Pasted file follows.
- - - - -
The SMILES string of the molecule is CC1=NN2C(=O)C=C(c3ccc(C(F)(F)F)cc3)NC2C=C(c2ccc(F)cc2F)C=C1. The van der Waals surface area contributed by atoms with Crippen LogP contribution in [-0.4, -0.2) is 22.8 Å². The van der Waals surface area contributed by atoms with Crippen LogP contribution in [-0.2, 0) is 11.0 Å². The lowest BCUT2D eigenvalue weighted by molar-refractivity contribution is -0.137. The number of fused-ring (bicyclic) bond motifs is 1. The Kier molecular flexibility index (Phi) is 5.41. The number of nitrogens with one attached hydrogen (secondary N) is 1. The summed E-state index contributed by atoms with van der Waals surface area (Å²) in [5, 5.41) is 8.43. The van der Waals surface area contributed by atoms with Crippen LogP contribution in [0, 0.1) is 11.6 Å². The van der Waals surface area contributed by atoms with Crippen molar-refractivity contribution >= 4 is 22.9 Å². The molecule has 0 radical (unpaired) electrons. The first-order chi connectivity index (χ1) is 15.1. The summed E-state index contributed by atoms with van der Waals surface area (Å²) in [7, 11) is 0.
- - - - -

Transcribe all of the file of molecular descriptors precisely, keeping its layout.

The SMILES string of the molecule is CC1=NN2C(=O)C=C(c3ccc(C(F)(F)F)cc3)NC2C=C(c2ccc(F)cc2F)C=C1. The van der Waals surface area contributed by atoms with Crippen LogP contribution in [-0.4, -0.2) is 22.8 Å². The van der Waals surface area contributed by atoms with Crippen LogP contribution in [-0.2, 0) is 11.0 Å². The lowest BCUT2D eigenvalue weighted by molar-refractivity contribution is -0.137. The number of fused-ring (bicyclic) bond motifs is 1. The Kier molecular flexibility index (Phi) is 5.41. The number of nitrogens with one attached hydrogen (secondary N) is 1. The summed E-state index contributed by atoms with van der Waals surface area (Å²) in [5, 5.41) is 8.43. The van der Waals surface area contributed by atoms with Crippen LogP contribution in [0, 0.1) is 11.6 Å². The van der Waals surface area contributed by atoms with Crippen molar-refractivity contribution >= 4 is 22.9 Å². The molecule has 0 radical (unpaired) electrons. The first-order chi connectivity index (χ1) is 15.1. The summed E-state index contributed by atoms with van der Waals surface area (Å²) in [7, 11) is 0.